*** Updated to Add a Clarification. See Below. ***
Two audiobooks await publication: “Archmagister” and “Home Sweet Home.” However, before I push the figurative publish button, though, I want to discuss a change in publication policy.
Neither of these audiobooks will be on Audible/Amazon. Further, unless something changes, none of Knightsfall Press’s future audiobooks will be on Audible, either.
Why? I’m glad you asked.
This was not an easy decision. I don’t like the decision, nor do I like being put in the position where I faced the decision. And yet, even with the recent announcement that Audible will no longer allow audiobook returns after seven (7) days, beginning January 1st, I do not feel the problem is solved. I cannot help but think that the decision-makers at Audible crunched the numbers to identify how many returns happen after the first seven (7) days and specifically chose that return period to maximize their customer relations and profitability while appearing to respond to the concerns of the indie author and indie publisher communities.
I fully expect to lose audiobook listeners–and maybe even some readers–over this. So be it. No matter how little I like this decision, I feel it is the correct and proper response for me.
If you get your audiobooks from anywhere other than Audible, don’t worry; you’re good. You’ll see my new titles in your favorite store as soon as they become available.
If you are heavily invested in Audible and still want to follow my stories in audio format, there is an option. By the time you read this, the Knightsfall Press online store will be live: https://knightsfall.press/store.
Plus, as this is (kind of) a grand opening, here’s a coupon code (not case-sensitive):
Until 28 February 2021, this coupon code will take $7.00 off the purchase price of all audiobooks.
There is some fine print associated with buying audiobooks directly from Knightsfall Press. (There’s always fine print, right?) The audiobooks will be delivered through the BookFunnel app to your device of choice. But the silver lining is that BookFunnel provides excellent support, should you have any issues.
As I have stated, I regret that circumstances led me to this decision. Amazon opened the door for ‘indie author’ to be a viable career path with the introduction of the Kindle in 2007. Unfortunately, I simply cannot countenance such unethical business practices. At present, this change in publication policy affects only audiobooks.
As always, if you questions/concerns/comments, you’re welcome to contact me using one of these methods:
- Fill out the contact form at https://knightsfall.press/contact,
- send an email to firstname.lastname@example.org,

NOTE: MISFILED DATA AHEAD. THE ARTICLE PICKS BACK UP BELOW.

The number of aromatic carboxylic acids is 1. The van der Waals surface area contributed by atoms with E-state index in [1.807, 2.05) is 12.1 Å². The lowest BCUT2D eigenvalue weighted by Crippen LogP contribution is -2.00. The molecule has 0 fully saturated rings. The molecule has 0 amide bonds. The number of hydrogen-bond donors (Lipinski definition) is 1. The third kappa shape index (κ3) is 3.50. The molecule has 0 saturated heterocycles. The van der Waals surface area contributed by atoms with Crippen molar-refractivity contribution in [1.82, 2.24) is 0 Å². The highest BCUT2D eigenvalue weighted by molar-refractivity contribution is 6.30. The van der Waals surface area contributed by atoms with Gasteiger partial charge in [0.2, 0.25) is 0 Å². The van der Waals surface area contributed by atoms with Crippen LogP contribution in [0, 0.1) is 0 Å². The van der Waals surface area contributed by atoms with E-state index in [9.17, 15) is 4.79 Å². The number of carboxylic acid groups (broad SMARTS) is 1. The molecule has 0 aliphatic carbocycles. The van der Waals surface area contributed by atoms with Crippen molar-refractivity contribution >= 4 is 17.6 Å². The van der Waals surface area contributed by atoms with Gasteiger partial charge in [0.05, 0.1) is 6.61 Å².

- or send a message to either my Facebook author page (https://facebook.com/RobertMKerns) or the Knightsfall Press page (https://facebook.com/KnightsfallPress).
I hope the days have been treating you as well as possible, and I offer my best wishes for the future.
*** Update ***
One of my newsletter subscribers contacted me and mentioned finding a poor-quality audiobook that slipped through Audible’s review process. She contacted Amazon/Audible about returning it, and they granted the return. I applaud and support this version of the returns process. I certainly know I don’t appreciate buying goods or services of substandard quality, and my primary concern with my stories is delivering something people will enjoy. So, yes, absolutely, return an audiobook if it sounds like a 1980s-era computer-generated voice. (I’m thinking of the very early days of text-to-speech conversation. They sounded so bad that I almost wanted my ears to bleed.)
I also want to clarify that I don’t hate Amazon. Number one, I’m extremely grateful to the company for feeding my story addiction across many years, because I live in rural America. When I was in my teens, the nearest bookstore with shelves I could browse was at best sixty to seventy miles away; even now, I have very fond memories of that WaldenBooks. Number two, I’m also extremely grateful to the company for breaking the stranglehold traditional publishing had on the market with the introduction of the Kindle. I would not be able to publish my stories on my terms and actually make a living at it in the pre-Kindle days.
During our conversation, the newsletter subscriber also asked if I thought Audible paying out royalties based on minutes or percentage listened to would be equitable. And yes, I would be very happy with that…with one provision. I would whole-heartedly support such an implementation as long as publishing to Audible remained non-exclusive. That is, anyone who published audiobooks to Audible could also publish those same audiobooks elsewhere.
In closing, I want to thank the newsletter subscriber for her contact. The conversation spurred my thoughts and revealed a need to clarify this policy change.